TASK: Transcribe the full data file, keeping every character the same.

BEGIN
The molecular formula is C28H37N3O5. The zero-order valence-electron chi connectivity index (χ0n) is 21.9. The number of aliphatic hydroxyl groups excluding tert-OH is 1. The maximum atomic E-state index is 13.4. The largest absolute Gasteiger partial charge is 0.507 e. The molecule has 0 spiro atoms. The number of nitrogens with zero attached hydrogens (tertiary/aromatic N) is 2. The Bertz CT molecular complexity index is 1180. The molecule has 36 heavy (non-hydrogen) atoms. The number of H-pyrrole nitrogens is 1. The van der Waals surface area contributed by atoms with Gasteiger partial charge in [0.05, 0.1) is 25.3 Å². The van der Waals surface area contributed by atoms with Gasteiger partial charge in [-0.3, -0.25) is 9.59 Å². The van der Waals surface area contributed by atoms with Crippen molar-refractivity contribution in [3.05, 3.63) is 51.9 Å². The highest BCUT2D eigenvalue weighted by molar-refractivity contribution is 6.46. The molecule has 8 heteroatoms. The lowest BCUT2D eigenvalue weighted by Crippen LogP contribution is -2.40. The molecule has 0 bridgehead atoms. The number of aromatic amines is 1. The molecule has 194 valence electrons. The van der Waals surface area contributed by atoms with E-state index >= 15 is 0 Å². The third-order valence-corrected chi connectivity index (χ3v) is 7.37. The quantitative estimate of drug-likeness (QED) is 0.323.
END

The molecular formula is C28H37N3O5. The zero-order valence-electron chi connectivity index (χ0n) is 21.9. The number of aliphatic hydroxyl groups excluding tert-OH is 1. The maximum atomic E-state index is 13.4. The largest absolute Gasteiger partial charge is 0.507 e. The molecule has 0 spiro atoms. The number of nitrogens with zero attached hydrogens (tertiary/aromatic N) is 2. The Bertz CT molecular complexity index is 1180. The molecule has 36 heavy (non-hydrogen) atoms. The number of H-pyrrole nitrogens is 1. The van der Waals surface area contributed by atoms with Gasteiger partial charge in [0.05, 0.1) is 25.3 Å². The van der Waals surface area contributed by atoms with Gasteiger partial charge in [-0.3, -0.25) is 9.59 Å². The van der Waals surface area contributed by atoms with Crippen molar-refractivity contribution in [3.05, 3.63) is 51.9 Å². The highest BCUT2D eigenvalue weighted by molar-refractivity contribution is 6.46. The molecule has 8 heteroatoms. The lowest BCUT2D eigenvalue weighted by Crippen LogP contribution is -2.40. The molecule has 0 bridgehead atoms. The number of aromatic amines is 1. The molecule has 194 valence electrons. The van der Waals surface area contributed by atoms with E-state index >= 15 is 0 Å². The third-order valence-corrected chi connectivity index (χ3v) is 7.37. The quantitative estimate of drug-likeness (QED) is 0.323.